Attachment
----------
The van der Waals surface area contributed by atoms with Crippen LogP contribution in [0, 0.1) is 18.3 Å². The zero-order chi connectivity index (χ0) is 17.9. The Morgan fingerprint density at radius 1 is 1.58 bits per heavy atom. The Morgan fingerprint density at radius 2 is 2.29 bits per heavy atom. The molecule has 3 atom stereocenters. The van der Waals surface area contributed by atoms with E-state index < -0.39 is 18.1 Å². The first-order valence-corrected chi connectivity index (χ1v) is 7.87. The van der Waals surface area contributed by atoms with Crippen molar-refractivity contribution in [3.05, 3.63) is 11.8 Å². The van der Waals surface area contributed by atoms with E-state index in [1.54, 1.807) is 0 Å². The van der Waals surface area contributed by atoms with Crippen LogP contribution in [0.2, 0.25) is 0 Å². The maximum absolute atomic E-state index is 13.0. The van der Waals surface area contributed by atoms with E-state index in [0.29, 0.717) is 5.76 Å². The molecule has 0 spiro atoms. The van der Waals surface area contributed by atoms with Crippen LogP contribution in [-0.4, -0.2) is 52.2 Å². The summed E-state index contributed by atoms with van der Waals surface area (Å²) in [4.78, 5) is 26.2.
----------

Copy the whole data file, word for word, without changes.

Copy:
The van der Waals surface area contributed by atoms with Crippen LogP contribution in [0, 0.1) is 18.3 Å². The zero-order chi connectivity index (χ0) is 17.9. The Morgan fingerprint density at radius 1 is 1.58 bits per heavy atom. The Morgan fingerprint density at radius 2 is 2.29 bits per heavy atom. The molecule has 3 atom stereocenters. The van der Waals surface area contributed by atoms with E-state index < -0.39 is 18.1 Å². The first-order valence-corrected chi connectivity index (χ1v) is 7.87. The van der Waals surface area contributed by atoms with Crippen molar-refractivity contribution in [3.05, 3.63) is 11.8 Å². The van der Waals surface area contributed by atoms with E-state index in [1.54, 1.807) is 0 Å². The van der Waals surface area contributed by atoms with Crippen LogP contribution in [0.2, 0.25) is 0 Å². The maximum absolute atomic E-state index is 13.0. The van der Waals surface area contributed by atoms with E-state index in [0.29, 0.717) is 5.76 Å². The molecule has 0 spiro atoms. The van der Waals surface area contributed by atoms with Crippen LogP contribution in [-0.4, -0.2) is 52.2 Å². The summed E-state index contributed by atoms with van der Waals surface area (Å²) in [4.78, 5) is 26.2.